© 2023 Louisville Public Media

Public Files:
89.3 WFPL · 90.5 WUOL-FM · 91.9 WFPK

For assistance accessing our public files, please contact info@lpm.org or call 502-814-6500
89.3 WFPL News | 90.5 WUOL Classical 91.9 WFPK Music | KyCIR Investigations
Play Live Radio
Next Up:
0:00 0:00
Available On Air Stations
Stream: News Music Classical

Regulators Grant Mercury Variance for Ohio River Plant

Ohio River regulators have voted unanimously to allow a West Virginia company five more years to comply with new, more stringent pollution requirements.Right now, companies that discharge into the Ohio River are allowed a mixing zone, where the pollution mixes with the river and gets diluted; monitoring is done downstream to make sure the company is in compliance. But next October, no mixing zones are allowed. The pollution coming straight out of a company’s pipe has to meet new, stricter standards for mercury, set by the Ohio River Valley Water Sanitation Commission, or ORSANCO.But PPG Industries, a chlor-alkali plant in Natrium, West Virginia, will have five more years of using a mixing zone. The variance allows the company to discharge a monthly average of 55 nanograms of mercury per liter of water. The number is far above the new standard (12 nanograms of mercury per liter), but reduced from the company’s historic numbers (which used to top 200 nanograms of mercury per liter, but more recently have been around 70).Thomas Easterly is an ORSANCO Commissioner and the head of Indiana’s Department of Environmental Management. He says not granting the variance for PPG would have shut the plant down, and still not improved water quality. That’s because the grounds of the plant are contaminated, and a lot of the mercury pollution is coming in groundwater runoff.Well that’s something that we would normally worry about but in this case, it wouldn’t matter if the plant operated because the pollution’s from the ground, so we need to deal with that,” he said.Easterly also noted that even if the plant shut down, it wouldn’t be able to meet the new, strict 12 nanograms of mercury per liter standard.Environmental groups fought the variance, arguing that there’s already a problem with high levels of mercury in the Ohio River. Mercury bioaccumulates in fish and eating fish with high levels of mercury can be harmful to children and women in childbearing years.As one of the conditions of the variance, ORSANCO is requiring annual fish tissue samples. The mercury standard for fish is .3 milligrams per kilogram of tissue, and if the fish downstream don’t meet that benchmark, ORSANCO commissioners can reconsider the variance.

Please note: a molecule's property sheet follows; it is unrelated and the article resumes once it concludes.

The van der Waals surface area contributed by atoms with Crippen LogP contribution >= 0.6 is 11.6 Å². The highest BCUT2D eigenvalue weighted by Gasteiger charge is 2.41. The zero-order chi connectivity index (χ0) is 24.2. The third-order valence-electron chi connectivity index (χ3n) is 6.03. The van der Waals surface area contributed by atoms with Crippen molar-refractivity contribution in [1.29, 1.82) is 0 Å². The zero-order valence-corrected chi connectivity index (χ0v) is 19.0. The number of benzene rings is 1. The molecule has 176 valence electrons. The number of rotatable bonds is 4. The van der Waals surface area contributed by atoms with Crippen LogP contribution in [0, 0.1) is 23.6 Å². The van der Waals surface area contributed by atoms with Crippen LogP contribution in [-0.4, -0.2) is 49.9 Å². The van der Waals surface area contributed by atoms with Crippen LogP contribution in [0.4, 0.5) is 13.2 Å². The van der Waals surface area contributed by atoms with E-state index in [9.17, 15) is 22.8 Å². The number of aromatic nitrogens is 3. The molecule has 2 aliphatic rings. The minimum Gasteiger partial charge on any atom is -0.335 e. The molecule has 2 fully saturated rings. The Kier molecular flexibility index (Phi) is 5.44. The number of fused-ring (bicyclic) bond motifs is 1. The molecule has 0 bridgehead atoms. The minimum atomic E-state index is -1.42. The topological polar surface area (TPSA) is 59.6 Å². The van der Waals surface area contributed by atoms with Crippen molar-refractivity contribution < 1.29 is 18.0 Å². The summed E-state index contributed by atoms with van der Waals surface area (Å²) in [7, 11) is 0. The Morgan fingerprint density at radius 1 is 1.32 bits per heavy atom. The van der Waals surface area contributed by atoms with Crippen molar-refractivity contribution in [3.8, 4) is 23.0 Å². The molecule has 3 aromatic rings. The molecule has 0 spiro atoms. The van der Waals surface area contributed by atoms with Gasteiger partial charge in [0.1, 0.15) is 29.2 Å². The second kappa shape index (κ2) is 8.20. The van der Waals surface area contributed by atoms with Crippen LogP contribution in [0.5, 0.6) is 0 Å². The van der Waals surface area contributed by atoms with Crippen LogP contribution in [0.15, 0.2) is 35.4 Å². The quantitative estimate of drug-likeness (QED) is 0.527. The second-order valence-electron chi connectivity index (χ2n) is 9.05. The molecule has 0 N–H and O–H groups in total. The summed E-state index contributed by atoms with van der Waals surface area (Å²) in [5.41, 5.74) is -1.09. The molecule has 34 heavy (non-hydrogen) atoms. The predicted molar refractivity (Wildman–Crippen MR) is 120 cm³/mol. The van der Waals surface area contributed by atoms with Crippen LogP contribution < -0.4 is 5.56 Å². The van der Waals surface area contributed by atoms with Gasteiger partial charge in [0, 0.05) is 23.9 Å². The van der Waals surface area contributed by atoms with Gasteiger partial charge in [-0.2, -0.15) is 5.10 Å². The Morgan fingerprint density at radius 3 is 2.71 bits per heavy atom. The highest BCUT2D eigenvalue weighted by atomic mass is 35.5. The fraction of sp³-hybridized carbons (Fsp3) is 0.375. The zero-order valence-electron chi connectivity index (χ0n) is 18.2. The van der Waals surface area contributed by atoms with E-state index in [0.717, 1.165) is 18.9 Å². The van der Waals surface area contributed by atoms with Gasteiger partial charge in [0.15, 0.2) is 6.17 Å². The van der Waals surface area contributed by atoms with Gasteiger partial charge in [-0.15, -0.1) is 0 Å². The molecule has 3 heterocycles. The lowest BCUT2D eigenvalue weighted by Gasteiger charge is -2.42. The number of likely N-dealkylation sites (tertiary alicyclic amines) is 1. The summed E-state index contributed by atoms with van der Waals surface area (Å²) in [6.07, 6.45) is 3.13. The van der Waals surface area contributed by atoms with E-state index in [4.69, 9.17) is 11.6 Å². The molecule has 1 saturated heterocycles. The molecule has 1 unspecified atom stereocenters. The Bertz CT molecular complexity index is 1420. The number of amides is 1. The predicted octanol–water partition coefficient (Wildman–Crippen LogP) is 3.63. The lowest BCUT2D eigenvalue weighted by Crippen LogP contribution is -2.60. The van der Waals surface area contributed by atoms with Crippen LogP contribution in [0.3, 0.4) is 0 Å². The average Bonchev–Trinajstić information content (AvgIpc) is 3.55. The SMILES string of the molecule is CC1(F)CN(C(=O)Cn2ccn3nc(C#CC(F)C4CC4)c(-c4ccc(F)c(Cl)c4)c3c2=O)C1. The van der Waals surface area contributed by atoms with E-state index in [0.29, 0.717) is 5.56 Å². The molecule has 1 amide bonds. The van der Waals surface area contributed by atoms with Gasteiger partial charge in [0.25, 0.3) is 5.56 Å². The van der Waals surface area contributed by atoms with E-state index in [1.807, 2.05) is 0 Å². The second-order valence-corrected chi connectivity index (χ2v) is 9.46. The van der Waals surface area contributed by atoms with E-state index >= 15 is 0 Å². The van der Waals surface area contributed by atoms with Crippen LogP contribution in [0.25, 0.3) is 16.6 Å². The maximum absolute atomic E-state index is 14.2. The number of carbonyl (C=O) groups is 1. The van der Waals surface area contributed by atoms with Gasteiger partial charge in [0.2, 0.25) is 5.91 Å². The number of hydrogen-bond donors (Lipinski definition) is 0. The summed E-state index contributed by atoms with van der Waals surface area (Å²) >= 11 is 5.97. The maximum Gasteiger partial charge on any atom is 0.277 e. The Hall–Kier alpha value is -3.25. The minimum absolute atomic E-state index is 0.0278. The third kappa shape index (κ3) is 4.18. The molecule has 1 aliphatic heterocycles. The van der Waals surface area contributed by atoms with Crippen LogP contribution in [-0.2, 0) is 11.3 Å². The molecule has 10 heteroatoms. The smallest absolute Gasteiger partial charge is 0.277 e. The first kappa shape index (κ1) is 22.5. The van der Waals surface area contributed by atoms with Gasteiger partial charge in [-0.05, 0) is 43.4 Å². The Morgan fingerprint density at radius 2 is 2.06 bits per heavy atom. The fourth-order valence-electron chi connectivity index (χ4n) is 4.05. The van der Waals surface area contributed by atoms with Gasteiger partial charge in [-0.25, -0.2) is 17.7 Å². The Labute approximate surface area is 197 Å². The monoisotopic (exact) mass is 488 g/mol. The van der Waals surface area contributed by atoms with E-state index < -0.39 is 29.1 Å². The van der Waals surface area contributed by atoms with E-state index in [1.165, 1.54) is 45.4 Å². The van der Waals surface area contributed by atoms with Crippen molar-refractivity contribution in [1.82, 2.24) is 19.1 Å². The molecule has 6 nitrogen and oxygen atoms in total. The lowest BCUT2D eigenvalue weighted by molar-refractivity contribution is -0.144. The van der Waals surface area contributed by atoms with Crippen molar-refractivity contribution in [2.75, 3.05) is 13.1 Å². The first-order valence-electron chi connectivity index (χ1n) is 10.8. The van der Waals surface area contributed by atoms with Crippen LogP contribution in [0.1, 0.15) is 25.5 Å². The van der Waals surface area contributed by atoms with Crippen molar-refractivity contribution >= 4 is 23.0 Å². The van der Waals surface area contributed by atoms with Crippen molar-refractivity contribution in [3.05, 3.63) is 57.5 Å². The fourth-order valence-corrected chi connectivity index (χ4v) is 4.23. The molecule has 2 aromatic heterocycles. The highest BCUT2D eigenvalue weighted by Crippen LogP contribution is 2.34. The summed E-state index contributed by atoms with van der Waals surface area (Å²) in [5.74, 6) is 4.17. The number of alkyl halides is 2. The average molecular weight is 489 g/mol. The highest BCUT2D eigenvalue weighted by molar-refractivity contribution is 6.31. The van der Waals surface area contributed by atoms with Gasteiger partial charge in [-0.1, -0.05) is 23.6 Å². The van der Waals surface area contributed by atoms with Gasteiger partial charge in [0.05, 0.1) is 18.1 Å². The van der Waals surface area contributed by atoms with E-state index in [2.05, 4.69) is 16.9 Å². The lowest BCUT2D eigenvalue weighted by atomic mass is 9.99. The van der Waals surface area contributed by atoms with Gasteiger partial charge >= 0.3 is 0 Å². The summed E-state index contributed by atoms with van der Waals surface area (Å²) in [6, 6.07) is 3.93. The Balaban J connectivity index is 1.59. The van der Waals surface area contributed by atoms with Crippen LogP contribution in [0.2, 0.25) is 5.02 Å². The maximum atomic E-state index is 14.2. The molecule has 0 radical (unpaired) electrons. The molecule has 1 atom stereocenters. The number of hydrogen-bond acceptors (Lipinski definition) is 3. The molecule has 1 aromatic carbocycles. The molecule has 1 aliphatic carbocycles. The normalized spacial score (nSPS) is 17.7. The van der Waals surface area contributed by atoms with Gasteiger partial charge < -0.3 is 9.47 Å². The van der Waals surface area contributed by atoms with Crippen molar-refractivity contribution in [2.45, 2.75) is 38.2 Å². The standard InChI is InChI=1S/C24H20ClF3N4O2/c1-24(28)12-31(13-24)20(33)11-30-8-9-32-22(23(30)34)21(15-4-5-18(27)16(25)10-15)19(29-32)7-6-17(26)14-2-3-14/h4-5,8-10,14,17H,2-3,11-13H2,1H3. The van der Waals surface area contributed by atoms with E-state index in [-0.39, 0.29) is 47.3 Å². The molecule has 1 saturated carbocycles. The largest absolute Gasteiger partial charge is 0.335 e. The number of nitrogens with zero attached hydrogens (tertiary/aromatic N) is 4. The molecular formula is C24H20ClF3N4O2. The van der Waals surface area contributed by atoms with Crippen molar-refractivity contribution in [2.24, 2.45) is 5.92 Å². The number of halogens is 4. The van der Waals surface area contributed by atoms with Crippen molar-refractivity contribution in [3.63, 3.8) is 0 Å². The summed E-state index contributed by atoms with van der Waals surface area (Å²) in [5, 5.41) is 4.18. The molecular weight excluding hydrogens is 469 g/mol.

Can we count on your support?

Louisville Public Media depends on donations from members – readers like you – for the majority of our funding. You can help make the next story possible with a donation of $10 or $20. We'll put your gift to work providing news and music for our diverse community.